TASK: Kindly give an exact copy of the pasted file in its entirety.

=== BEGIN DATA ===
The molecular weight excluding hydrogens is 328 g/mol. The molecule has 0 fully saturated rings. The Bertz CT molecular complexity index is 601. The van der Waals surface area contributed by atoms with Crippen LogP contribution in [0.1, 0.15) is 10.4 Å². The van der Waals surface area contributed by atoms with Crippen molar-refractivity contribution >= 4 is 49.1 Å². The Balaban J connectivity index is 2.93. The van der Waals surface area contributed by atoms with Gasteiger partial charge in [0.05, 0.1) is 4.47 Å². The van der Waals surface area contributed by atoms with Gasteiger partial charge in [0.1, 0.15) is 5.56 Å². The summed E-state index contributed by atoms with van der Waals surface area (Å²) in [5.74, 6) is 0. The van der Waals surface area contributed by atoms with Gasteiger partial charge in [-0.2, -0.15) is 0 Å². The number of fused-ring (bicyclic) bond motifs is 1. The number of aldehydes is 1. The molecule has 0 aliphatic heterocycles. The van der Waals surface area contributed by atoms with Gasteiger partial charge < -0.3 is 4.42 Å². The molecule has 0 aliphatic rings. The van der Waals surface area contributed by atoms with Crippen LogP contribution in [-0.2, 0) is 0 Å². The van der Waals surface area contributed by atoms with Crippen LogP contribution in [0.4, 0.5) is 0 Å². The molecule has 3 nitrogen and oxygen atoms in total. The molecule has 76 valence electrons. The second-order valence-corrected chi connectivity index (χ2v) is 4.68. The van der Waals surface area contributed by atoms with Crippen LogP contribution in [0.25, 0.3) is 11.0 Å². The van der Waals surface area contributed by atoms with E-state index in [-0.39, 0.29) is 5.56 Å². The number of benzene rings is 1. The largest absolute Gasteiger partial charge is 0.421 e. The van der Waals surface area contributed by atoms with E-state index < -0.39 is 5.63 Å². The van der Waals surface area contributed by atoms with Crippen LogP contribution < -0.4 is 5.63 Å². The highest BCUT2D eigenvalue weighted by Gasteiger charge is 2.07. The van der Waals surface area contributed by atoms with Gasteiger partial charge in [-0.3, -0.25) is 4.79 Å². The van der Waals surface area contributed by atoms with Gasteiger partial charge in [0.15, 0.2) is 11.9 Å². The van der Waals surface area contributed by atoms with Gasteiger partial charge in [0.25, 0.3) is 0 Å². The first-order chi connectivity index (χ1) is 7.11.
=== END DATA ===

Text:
The molecular weight excluding hydrogens is 328 g/mol. The molecule has 0 fully saturated rings. The Bertz CT molecular complexity index is 601. The van der Waals surface area contributed by atoms with Crippen LogP contribution in [0.1, 0.15) is 10.4 Å². The van der Waals surface area contributed by atoms with Crippen molar-refractivity contribution >= 4 is 49.1 Å². The Balaban J connectivity index is 2.93. The van der Waals surface area contributed by atoms with Gasteiger partial charge in [0.05, 0.1) is 4.47 Å². The van der Waals surface area contributed by atoms with Gasteiger partial charge in [0.1, 0.15) is 5.56 Å². The summed E-state index contributed by atoms with van der Waals surface area (Å²) in [5.74, 6) is 0. The van der Waals surface area contributed by atoms with Gasteiger partial charge in [-0.2, -0.15) is 0 Å². The number of fused-ring (bicyclic) bond motifs is 1. The number of aldehydes is 1. The molecule has 0 aliphatic heterocycles. The van der Waals surface area contributed by atoms with Gasteiger partial charge < -0.3 is 4.42 Å². The molecule has 0 aliphatic rings. The van der Waals surface area contributed by atoms with Crippen LogP contribution in [-0.2, 0) is 0 Å². The van der Waals surface area contributed by atoms with Crippen LogP contribution in [0.4, 0.5) is 0 Å². The molecule has 3 nitrogen and oxygen atoms in total. The molecule has 76 valence electrons. The second-order valence-corrected chi connectivity index (χ2v) is 4.68. The van der Waals surface area contributed by atoms with Crippen LogP contribution in [0.25, 0.3) is 11.0 Å². The van der Waals surface area contributed by atoms with E-state index in [-0.39, 0.29) is 5.56 Å². The number of benzene rings is 1. The largest absolute Gasteiger partial charge is 0.421 e. The van der Waals surface area contributed by atoms with E-state index < -0.39 is 5.63 Å². The van der Waals surface area contributed by atoms with Crippen LogP contribution < -0.4 is 5.63 Å². The highest BCUT2D eigenvalue weighted by Gasteiger charge is 2.07. The van der Waals surface area contributed by atoms with Gasteiger partial charge in [-0.3, -0.25) is 4.79 Å². The van der Waals surface area contributed by atoms with Gasteiger partial charge in [0.15, 0.2) is 11.9 Å². The van der Waals surface area contributed by atoms with Gasteiger partial charge in [0.25, 0.3) is 0 Å². The first-order chi connectivity index (χ1) is 7.11.